Utilities in the region also reduced their emissions of other pollutants including NOx, sulfur dioxide, particulate matter and heavy metals as a result of the energy efficiency programs implemented during 2010-19. These reductions in pollutant emissions improve public health as well as improve visibility in national parks and monuments. In addition, utility energy efficiency programs in the region reduce water consumption for power generation. SWEEP estimates that utilities in the region reduced their water consumption in 2019 by around 7.0 billion gallons (21,500 acre-feet) as a result of energy efficiency programs implemented during 2010-19.
In summary, households and businesses in the Southwest are realizing large economic benefits as a result of the energy efficiency programs implemented by electric utilities in the region. Likewise, the environment is benefitting from lower CO2 and other pollutant emissions by power plants. These benefits will grow in the future as energy efficiency programs continue to stimulate the adoption of energy-efficient appliances, lights, buildings, industrial processes and the like. Nine large power plants have already been avoided as a result of utility energy efficiency programs, and more will be avoided as these programs continue to provide cost-effective energy savings.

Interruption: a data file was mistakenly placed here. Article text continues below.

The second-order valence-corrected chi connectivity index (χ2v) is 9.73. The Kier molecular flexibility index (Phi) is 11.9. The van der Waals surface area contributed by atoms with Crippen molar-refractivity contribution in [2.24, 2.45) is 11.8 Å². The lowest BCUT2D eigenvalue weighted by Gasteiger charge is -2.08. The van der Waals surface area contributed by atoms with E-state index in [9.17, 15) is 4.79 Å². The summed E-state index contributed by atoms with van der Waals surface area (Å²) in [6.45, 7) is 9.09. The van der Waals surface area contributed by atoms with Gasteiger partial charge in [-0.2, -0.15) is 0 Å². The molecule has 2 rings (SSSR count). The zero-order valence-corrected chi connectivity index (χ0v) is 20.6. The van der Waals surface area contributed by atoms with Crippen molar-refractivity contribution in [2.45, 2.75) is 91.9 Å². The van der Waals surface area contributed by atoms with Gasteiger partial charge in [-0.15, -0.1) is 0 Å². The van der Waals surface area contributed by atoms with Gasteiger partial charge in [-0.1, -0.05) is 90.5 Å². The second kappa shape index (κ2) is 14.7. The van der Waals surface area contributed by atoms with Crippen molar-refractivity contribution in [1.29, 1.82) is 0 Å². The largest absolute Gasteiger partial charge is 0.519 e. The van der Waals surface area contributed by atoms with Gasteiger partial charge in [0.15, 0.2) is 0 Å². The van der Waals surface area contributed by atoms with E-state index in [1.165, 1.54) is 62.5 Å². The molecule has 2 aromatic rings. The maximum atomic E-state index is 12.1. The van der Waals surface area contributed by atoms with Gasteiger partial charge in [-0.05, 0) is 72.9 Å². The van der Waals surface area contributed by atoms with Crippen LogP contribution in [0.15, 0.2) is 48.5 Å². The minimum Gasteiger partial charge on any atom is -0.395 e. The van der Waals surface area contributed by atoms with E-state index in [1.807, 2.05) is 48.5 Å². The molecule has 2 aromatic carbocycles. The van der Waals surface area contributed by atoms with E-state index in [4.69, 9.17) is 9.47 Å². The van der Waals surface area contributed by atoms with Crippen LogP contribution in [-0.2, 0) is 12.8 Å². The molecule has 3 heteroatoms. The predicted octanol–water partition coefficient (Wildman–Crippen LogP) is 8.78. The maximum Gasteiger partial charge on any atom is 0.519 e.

*The energy savings values and other impacts discussed in this overview are based on information prepared and reported by the electric utilities.
**Methodologies for determining energy savings, economic benefits, etc. vary somewhat from state to state, so comparisons across states are approximate.